Darin: We walked through that and my wife was like, "Dishwasher, washer, dryer." So I did not have a truck. So when I started looking at the cost of buying a truck and the trailer, it started to make sense to look at getting an A class. Look, it's like anything, you always spend more money than you think you're going to and so I did. But we enjoy it. We enjoy the lifestyle and I think there's a lot of opportunity on the RV park investing side as well. Do you guys do storage too, storage?
John: We do storage. So Ennis, we were going to do storage with Ennis, and we started looking at the numbers. We started doing the dynamic pricing of course. And we said, "Okay, we can get this many more spots out there. Let's look at the numbers if this pricing works, then it's going to beat storage by miles." So we looked at it and said, "Oh man, Ennis, the location is right on the service road near the Buc-ee's there."
Darin: There's a massive Buc-ee's and you're, what, right behind it or right to next to it?
John: Yes, it's 1,250 feet up the road from us.
Darin: Yes. I mean, that Buc-ee's every time I drive by it is just packed.
John: Crazy. Man, they know the market. I mean, they know locations. That's an opportunity zone that they put that in.
Darin: Oh, is it really? So is your park in an opportunity zone?
John: No. There's a cutout that big. Just a little bit. And our park is right in the middle.
Darin: That would've been nice.
The RV Park Utilities
John: It would've been nice. So Buc-ee's has 55 to 60,000 vehicles a week. That one in Ennis. And so we’ve watched it. 1% are RVs. We estimate. Let's say the minimum or 1% are RVs. So we have 97 spots. And what's 1% of 55,000? That's a lot.
Darin: Right. That's a lot. I love that you did that comparison of okay, storage versus adding more spots. You said it wasn't even close. What was it? Two times, five times, 10 times? What was the differential in terms of opportunity?
John: Well, we don't know exactly yet, but at least five times more.
Darin: Oh, and I got to imagine that the construction cost per unit is less than building the storage as well. So it's less CapEx and you're getting a better return. You were already building whatever you have for amenities, the office. Do you have a pool or anything like that?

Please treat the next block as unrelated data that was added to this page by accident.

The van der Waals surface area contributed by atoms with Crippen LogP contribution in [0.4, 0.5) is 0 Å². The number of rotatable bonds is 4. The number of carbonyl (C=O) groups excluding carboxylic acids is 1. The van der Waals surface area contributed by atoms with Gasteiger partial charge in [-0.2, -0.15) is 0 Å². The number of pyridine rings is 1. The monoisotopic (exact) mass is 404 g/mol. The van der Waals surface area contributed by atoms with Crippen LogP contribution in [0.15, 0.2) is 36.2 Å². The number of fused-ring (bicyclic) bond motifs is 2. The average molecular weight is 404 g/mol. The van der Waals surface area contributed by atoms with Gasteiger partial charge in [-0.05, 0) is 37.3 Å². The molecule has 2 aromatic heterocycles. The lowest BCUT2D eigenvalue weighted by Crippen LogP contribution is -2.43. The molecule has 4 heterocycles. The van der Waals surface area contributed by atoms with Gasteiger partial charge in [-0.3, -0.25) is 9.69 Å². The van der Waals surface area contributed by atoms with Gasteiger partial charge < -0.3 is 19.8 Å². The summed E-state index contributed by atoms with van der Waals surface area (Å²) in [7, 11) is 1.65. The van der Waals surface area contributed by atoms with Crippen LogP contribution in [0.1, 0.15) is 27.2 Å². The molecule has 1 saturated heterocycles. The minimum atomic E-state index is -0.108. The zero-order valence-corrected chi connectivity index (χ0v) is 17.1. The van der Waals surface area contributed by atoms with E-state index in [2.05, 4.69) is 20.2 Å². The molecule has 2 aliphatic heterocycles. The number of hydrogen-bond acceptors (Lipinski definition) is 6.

John: Office, pool, clubhouse.
Darin: Travelers, all that. Also, all of that was already being distributed. You're already building that and so you're just adding new spaces. That's huge. Another thing I learned by looking at RV parks is city sewer and water. Does your parks have that? And do you see that as an advantage?
John: Absolutely. That's a huge advantage. Of course, that's where you get into talking to the city more cost. Ennis has city water and city sewer. The West Virginia one will have city sewer, city water, electric, gas on site. The one at Lake Fork, that's going to be septic. We may have city water. Right now it's on well and then septic. And so you missed one other utility.
Reliable Internet Just Like at Home
Darin: Oh, internet. Internet is huge. That's the biggest complaint on different RV parks is internet. So what do you guys do for internet?
John: So we'll do Starlink, Elon Musk Starlink for remote locations like that. But we got fiber in Ennis. I did some research. I paid for a survey, sent it out to thousands of RV'ers and said, "What's your number one ask? What's the number one thing that you want in an RV park?" So one and two were shade and internet. It was so close that I think internet actually beat it. And that goes hand in hand with the people working remotely.
Darin: That's huge. I mean, that's one of the biggest complaints I see on RV park apps is nice park, but the internet was terrible. And so how do you work the Starlink for an entire park?
John: Remember, I'm a network guy. My old job is a network guy. So Starlink can do it, we've seen it do 70 down. We'll bundle too into what they call a router that aggregates these together. So you'll have that much bandwidth going over two or three Starlinks if you're in remote. And then for things that are in the city, also, you can bring in multiple pipes. You can order three different services or you can order the same service, but three different connections and also bundle. So our point is we want the fastest internet of any park around us or wherever we're at.
John McGaugh’s Prediction on RV Park Investment
Darin: Which is definitely huge for anybody that has been traveling in an RV. It's very frustrating being someplace. And for me, I had pretty good internet in most of the locations I went to, but I was in Florida just in January and it was extremely frustrating. I was in a high-end RV park and the internet was terrible. I was on Zoom calls and I was getting bumped off. So I had to go out and buy Starlink.